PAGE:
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Kids, Teens, And COVID-19 Vaccines

A group of teenagers serving as 'Covid-19 Student Ambassadors' joined Governor Gretchen Whitmer to receive a dose of the Pfizer Covid vaccine at Ford Field.
A group of teenagers serving as 'Covid-19 Student Ambassadors' joined Governor Gretchen Whitmer to receive a dose of the Pfizer Covid vaccine at Ford Field.

As the U.S. vaccine rollout continues, a major milestone looks set to be cleared: protecting American children.

The FDA has authorized the Pfizer-BioNTech vaccine for children aged 12 to 15. With nearly 17 million children falling in this age group, their vaccinations would be another step in the nation’s quest for herd immunity.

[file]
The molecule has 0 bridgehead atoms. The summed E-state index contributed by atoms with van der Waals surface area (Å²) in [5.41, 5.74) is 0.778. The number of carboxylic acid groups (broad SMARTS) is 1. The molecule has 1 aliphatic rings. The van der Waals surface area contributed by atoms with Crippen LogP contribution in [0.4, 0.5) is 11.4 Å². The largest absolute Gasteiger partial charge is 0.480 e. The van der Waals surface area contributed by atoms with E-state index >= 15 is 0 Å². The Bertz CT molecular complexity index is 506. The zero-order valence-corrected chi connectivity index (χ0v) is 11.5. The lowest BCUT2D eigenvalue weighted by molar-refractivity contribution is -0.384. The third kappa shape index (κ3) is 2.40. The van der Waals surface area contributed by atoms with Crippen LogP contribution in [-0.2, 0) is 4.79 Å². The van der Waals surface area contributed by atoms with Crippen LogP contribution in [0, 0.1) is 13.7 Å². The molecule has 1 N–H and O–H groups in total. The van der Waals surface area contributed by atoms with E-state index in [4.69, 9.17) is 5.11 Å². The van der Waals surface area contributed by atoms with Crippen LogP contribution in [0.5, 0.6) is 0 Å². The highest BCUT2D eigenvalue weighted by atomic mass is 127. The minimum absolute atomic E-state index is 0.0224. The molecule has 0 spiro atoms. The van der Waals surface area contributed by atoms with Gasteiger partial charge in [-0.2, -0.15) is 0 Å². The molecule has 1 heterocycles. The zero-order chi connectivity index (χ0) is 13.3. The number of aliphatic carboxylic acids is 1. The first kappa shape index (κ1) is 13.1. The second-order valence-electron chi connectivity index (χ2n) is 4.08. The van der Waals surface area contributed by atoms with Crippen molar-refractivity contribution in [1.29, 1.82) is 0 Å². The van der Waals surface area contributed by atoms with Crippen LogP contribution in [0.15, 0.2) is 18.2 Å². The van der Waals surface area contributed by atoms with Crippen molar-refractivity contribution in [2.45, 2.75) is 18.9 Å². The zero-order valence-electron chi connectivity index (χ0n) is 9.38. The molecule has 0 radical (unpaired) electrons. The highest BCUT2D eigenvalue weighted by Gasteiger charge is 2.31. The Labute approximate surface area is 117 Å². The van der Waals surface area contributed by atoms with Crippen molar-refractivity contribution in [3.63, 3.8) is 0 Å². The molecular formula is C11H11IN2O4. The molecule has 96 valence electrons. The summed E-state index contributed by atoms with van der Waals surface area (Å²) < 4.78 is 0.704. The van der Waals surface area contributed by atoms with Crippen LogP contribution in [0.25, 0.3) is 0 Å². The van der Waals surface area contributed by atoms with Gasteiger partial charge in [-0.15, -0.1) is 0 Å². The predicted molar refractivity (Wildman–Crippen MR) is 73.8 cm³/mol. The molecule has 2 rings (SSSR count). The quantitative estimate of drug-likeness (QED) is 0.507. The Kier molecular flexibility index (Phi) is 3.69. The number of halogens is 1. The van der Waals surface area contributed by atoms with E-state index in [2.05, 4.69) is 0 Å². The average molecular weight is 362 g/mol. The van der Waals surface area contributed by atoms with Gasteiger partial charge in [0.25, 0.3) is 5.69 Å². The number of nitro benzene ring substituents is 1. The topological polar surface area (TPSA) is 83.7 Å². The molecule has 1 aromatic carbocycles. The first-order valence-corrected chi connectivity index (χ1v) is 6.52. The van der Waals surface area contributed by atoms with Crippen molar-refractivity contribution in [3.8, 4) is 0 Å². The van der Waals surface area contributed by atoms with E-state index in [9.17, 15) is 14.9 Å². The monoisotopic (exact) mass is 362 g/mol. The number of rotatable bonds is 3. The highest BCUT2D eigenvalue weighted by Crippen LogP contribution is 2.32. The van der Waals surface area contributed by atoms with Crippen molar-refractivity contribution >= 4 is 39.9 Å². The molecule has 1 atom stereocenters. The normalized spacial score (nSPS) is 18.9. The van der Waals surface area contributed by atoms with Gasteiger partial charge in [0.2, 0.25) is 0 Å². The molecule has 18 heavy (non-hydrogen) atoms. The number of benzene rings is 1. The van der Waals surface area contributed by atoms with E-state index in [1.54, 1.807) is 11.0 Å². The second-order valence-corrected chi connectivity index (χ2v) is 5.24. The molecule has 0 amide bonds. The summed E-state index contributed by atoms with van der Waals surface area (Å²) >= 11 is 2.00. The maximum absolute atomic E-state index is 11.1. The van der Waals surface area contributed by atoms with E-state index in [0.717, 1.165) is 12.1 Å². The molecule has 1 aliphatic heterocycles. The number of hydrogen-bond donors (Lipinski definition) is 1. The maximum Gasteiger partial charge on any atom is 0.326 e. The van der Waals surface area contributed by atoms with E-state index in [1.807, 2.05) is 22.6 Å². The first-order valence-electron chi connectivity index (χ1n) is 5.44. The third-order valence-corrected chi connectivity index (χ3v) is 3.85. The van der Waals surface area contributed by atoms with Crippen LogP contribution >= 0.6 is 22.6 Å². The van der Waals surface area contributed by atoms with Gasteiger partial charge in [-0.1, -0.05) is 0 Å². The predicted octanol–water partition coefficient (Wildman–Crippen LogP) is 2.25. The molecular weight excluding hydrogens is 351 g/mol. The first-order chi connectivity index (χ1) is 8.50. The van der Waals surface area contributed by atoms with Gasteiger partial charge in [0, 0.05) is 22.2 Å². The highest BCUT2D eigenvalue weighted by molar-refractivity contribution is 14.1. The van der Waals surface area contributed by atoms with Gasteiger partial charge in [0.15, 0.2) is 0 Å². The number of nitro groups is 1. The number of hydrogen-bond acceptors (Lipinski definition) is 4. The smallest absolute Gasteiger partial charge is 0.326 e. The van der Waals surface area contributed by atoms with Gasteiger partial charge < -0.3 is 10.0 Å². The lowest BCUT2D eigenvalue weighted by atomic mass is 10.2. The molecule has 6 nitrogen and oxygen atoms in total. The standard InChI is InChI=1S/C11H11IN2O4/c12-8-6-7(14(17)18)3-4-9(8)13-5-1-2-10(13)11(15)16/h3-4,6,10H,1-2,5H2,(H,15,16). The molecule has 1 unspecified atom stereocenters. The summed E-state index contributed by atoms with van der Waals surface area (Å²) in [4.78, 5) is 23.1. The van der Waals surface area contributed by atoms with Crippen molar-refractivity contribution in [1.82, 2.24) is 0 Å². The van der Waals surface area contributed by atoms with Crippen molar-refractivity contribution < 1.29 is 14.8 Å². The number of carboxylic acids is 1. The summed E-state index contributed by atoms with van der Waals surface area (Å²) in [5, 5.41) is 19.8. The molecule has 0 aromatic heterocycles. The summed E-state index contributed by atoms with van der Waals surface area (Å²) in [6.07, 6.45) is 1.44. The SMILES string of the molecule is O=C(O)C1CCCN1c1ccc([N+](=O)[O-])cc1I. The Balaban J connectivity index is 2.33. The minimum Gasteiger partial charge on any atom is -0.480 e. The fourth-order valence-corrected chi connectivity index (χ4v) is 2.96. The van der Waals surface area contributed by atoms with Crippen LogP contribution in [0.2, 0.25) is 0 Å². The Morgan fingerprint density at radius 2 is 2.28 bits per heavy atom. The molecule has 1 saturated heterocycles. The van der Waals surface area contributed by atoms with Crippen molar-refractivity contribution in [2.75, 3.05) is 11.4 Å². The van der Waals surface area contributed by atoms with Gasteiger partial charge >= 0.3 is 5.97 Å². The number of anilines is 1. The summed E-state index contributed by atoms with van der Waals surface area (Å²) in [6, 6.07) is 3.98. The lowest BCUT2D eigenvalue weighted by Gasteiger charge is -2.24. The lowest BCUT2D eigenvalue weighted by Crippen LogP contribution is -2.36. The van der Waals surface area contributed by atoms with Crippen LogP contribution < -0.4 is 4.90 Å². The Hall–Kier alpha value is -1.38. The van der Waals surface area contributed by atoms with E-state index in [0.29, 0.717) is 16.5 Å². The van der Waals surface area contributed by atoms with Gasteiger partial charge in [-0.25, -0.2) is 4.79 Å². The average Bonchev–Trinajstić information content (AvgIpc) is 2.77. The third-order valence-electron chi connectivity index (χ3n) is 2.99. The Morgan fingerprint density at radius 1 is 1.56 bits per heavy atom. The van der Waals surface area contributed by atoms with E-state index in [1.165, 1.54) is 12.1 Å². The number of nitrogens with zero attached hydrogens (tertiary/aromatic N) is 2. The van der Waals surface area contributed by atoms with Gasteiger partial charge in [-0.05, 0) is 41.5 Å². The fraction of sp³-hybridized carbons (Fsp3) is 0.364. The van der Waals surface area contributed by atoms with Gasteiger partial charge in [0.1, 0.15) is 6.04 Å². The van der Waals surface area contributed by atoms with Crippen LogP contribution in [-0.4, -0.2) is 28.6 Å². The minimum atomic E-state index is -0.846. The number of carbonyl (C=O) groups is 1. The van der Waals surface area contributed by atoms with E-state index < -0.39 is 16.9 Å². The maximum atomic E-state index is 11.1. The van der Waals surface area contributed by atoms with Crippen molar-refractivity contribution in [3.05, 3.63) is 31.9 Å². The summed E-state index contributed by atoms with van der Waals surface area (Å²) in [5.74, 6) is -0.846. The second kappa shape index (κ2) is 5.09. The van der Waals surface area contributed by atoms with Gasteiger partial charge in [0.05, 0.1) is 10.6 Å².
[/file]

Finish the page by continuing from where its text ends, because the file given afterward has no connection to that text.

It could also mean a safe return to school and summer activities, but not all parents are convinced. A survey last month by the Kaiser Family Foundation found that 32 percent of parents said they’ll wait to see how the vaccine works before deciding on whether or not their kids will get the shot. 

What does this authorization mean for slowing the spread? And what’s informing parents’ decisions?

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